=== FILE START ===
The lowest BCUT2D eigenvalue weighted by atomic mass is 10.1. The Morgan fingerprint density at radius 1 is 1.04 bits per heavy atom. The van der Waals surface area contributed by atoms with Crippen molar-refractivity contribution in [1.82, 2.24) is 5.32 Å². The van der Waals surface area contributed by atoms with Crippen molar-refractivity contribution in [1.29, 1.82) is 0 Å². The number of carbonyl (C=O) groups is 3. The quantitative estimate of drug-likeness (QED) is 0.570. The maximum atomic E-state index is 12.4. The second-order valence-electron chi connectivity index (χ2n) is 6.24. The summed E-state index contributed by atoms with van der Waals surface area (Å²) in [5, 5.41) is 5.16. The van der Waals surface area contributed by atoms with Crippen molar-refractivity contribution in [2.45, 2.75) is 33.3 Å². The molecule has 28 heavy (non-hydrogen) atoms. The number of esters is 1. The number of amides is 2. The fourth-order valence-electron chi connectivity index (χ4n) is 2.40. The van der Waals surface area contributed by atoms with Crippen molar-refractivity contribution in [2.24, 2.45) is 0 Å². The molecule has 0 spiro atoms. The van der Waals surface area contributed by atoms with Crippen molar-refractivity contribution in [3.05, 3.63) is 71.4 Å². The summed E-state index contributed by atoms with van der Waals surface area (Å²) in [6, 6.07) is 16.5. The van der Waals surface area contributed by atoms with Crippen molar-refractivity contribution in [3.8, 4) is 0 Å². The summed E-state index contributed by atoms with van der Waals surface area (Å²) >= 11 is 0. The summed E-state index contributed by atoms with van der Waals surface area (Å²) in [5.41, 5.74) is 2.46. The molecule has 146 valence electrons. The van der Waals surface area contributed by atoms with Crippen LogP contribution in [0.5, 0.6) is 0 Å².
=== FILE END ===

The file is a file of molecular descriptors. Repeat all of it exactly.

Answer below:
The lowest BCUT2D eigenvalue weighted by atomic mass is 10.1. The Morgan fingerprint density at radius 1 is 1.04 bits per heavy atom. The van der Waals surface area contributed by atoms with Crippen molar-refractivity contribution in [1.82, 2.24) is 5.32 Å². The van der Waals surface area contributed by atoms with Crippen molar-refractivity contribution in [1.29, 1.82) is 0 Å². The number of carbonyl (C=O) groups is 3. The quantitative estimate of drug-likeness (QED) is 0.570. The maximum atomic E-state index is 12.4. The second-order valence-electron chi connectivity index (χ2n) is 6.24. The summed E-state index contributed by atoms with van der Waals surface area (Å²) in [5, 5.41) is 5.16. The van der Waals surface area contributed by atoms with Crippen molar-refractivity contribution in [2.45, 2.75) is 33.3 Å². The molecule has 28 heavy (non-hydrogen) atoms. The number of esters is 1. The number of amides is 2. The fourth-order valence-electron chi connectivity index (χ4n) is 2.40. The van der Waals surface area contributed by atoms with Crippen molar-refractivity contribution in [2.24, 2.45) is 0 Å². The molecule has 0 spiro atoms. The van der Waals surface area contributed by atoms with Crippen molar-refractivity contribution in [3.05, 3.63) is 71.4 Å². The summed E-state index contributed by atoms with van der Waals surface area (Å²) in [6, 6.07) is 16.5. The van der Waals surface area contributed by atoms with Crippen molar-refractivity contribution in [3.8, 4) is 0 Å². The summed E-state index contributed by atoms with van der Waals surface area (Å²) >= 11 is 0. The summed E-state index contributed by atoms with van der Waals surface area (Å²) in [5.41, 5.74) is 2.46. The molecule has 146 valence electrons. The van der Waals surface area contributed by atoms with Crippen LogP contribution in [0.5, 0.6) is 0 Å².